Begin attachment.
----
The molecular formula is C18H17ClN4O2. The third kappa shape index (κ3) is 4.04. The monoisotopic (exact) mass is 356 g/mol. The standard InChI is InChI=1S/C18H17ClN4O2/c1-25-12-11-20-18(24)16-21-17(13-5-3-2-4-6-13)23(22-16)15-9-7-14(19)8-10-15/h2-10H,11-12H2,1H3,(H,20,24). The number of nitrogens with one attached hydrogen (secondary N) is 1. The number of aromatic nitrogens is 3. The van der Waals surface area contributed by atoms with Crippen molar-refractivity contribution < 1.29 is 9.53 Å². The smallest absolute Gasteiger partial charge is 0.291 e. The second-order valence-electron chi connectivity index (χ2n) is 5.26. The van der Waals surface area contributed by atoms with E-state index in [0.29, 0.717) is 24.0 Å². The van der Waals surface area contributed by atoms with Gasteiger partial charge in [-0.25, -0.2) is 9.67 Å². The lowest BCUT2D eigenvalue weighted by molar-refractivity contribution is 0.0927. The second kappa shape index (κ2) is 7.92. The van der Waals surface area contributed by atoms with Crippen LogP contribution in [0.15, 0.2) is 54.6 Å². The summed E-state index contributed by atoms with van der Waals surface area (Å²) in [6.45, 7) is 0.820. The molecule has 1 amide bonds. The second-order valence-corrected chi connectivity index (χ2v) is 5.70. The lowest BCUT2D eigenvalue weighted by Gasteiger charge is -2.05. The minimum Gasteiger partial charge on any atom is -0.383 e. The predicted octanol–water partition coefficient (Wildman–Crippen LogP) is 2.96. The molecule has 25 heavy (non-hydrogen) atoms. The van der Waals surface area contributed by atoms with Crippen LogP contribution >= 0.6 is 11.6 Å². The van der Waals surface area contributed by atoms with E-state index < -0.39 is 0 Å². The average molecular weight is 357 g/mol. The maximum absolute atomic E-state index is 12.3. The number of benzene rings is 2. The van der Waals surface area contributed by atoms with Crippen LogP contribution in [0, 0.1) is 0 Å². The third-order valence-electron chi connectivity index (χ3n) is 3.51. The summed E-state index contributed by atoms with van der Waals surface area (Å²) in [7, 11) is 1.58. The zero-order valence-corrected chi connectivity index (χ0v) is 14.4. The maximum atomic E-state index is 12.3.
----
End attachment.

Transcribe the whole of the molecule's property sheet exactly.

The molecular formula is C18H17ClN4O2. The third kappa shape index (κ3) is 4.04. The monoisotopic (exact) mass is 356 g/mol. The standard InChI is InChI=1S/C18H17ClN4O2/c1-25-12-11-20-18(24)16-21-17(13-5-3-2-4-6-13)23(22-16)15-9-7-14(19)8-10-15/h2-10H,11-12H2,1H3,(H,20,24). The number of nitrogens with one attached hydrogen (secondary N) is 1. The number of aromatic nitrogens is 3. The van der Waals surface area contributed by atoms with Crippen molar-refractivity contribution < 1.29 is 9.53 Å². The smallest absolute Gasteiger partial charge is 0.291 e. The second-order valence-electron chi connectivity index (χ2n) is 5.26. The van der Waals surface area contributed by atoms with E-state index in [0.29, 0.717) is 24.0 Å². The van der Waals surface area contributed by atoms with Gasteiger partial charge in [-0.25, -0.2) is 9.67 Å². The lowest BCUT2D eigenvalue weighted by molar-refractivity contribution is 0.0927. The second kappa shape index (κ2) is 7.92. The van der Waals surface area contributed by atoms with Crippen LogP contribution in [0.15, 0.2) is 54.6 Å². The summed E-state index contributed by atoms with van der Waals surface area (Å²) in [6.45, 7) is 0.820. The molecule has 1 amide bonds. The second-order valence-corrected chi connectivity index (χ2v) is 5.70. The lowest BCUT2D eigenvalue weighted by Gasteiger charge is -2.05. The minimum Gasteiger partial charge on any atom is -0.383 e. The predicted octanol–water partition coefficient (Wildman–Crippen LogP) is 2.96. The molecule has 25 heavy (non-hydrogen) atoms. The van der Waals surface area contributed by atoms with Crippen LogP contribution >= 0.6 is 11.6 Å². The van der Waals surface area contributed by atoms with E-state index < -0.39 is 0 Å². The average molecular weight is 357 g/mol. The maximum absolute atomic E-state index is 12.3. The number of benzene rings is 2. The van der Waals surface area contributed by atoms with Crippen LogP contribution in [0, 0.1) is 0 Å². The third-order valence-electron chi connectivity index (χ3n) is 3.51. The summed E-state index contributed by atoms with van der Waals surface area (Å²) in [7, 11) is 1.58. The zero-order valence-corrected chi connectivity index (χ0v) is 14.4. The maximum atomic E-state index is 12.3.